New Zealand worst hit by Chinese import slump – Guardian infographic

A continuing Chinese economic downturn will hit New Zealand worse than other developed countries, according to figures from the Guardian.

A Guardian website interactive infographic – How China's economic slowdown could weigh on the rest of the world – suggests that if China’s imports continue to decline at the present rate (an average of 14.6% over the first seven months of the year) during 2015, New Zealand’s lost income will be $US3.54 billion, or 1.9% of GDP.

This is worse than the impact on all the other developed countries measured. For example, number two affected country Australia, sees lost income as a percentage of GDP of 1.7% in 2015, in Korea it is 1%, in Singapore 0.7% and in the US only 0.1%, although bilateral US-China trade is huge.

Only countries like North Korea, Burma and Mongolia fare worse than New Zealand on a percentage of GDP basis.

Because of our dependence on China, New Zealand’s loss compared to other developed countries would grow if China’s imports fell further, according to the Guardian’s model.

At a 30% drop over the whole of 2015, New Zealand’s theoretical export losses as a percentage of GDP would be 3.9%, as opposed to Australia’s 3.6% and 2% for third-placed (of major developed countries) South Korea.

New Zealand economists don’t dispute the dismal figures for the situation today, but say future projections have to be treated with caution.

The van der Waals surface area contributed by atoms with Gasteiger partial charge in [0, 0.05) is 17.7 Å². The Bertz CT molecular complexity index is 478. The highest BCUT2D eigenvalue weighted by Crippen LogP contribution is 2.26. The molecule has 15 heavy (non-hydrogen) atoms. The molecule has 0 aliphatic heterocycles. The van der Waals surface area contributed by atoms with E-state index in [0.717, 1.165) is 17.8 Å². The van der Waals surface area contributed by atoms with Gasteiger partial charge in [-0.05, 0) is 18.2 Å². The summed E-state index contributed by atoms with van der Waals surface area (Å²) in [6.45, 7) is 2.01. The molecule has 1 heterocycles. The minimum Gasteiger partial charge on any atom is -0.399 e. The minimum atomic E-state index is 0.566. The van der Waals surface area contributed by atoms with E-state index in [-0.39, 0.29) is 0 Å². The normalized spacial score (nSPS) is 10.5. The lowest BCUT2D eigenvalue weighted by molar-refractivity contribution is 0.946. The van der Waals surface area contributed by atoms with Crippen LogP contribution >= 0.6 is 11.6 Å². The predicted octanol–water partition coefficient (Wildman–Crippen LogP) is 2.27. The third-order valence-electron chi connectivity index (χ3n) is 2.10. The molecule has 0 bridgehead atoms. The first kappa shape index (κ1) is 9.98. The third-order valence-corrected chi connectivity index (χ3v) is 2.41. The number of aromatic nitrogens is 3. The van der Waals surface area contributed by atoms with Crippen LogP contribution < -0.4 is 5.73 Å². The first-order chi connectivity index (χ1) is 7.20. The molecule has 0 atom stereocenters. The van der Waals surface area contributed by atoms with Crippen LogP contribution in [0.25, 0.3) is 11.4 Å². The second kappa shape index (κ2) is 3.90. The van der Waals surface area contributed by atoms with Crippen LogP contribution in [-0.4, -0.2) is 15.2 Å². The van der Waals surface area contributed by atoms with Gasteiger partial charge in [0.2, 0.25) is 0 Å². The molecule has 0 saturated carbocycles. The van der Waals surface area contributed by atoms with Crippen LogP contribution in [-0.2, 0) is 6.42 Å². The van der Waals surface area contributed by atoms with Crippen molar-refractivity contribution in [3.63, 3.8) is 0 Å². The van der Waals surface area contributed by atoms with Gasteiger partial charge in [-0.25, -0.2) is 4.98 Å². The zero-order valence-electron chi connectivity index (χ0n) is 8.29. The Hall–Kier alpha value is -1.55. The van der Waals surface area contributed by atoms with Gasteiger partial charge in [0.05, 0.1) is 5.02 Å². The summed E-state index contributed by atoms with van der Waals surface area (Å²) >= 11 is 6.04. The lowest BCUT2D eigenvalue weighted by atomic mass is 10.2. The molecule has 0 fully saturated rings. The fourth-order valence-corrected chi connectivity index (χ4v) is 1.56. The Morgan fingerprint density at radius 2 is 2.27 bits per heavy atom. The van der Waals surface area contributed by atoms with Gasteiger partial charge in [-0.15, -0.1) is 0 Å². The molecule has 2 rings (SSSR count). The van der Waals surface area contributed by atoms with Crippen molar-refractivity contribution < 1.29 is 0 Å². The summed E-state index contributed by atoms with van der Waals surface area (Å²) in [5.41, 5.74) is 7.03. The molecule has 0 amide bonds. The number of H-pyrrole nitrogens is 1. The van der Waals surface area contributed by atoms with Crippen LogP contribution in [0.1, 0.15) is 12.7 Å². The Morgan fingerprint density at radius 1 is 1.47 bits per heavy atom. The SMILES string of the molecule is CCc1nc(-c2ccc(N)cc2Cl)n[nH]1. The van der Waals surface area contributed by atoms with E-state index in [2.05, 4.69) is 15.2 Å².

ANZ chief economist Cameron Bagrie says going forward, Chinese demand is expected to be increasingly driven by consumption (people buying food and other consumer goods) and less by investment (building houses, factories, bridges, transport systems etc). And because New Zealand sends so much dairy and meat to China, it might be better placed than Australia, for example, which relies heavily on metal and fuel.

“People still have to eat, and the New Zealand economy is hooked into the consumption side, so we would expect the economic flow-on would not be so great [as for Australia].”

“Fast forward 6-12 months and if you imagine the Chinese economic story goes pear-shaped, it will be an investment-style bust and there will be a bigger implication for hard commodities [mined resources] than soft commodities [agricultural products].

“People still have to eat, and the New Zealand economy is hooked into the consumption side, so we would expect the economic flow-on would not be so great [as for Australia].”

The Guardian’s projections also don’t take into account services exports (in particular tourism), nor any change in the proportion of our exports taken by dairy, says NZ Institute of Economic Research senior economist Christina Leung.

She says the Guardian infographic is interesting but simplistic.

“For example, the estimated decline in New Zealand looks like it is based on the current amount of dairy products we export to China, but that has been declining and will likely continue to decline over the coming years.

“In contrast, other export sectors will pick up and partly offset this decline in dairy through 1) less competition for resources and 2) boost from the depreciation in NZD that is likely from such a drop in dairy income. 

“I'm not sure this infographic captures these dynamics.” 

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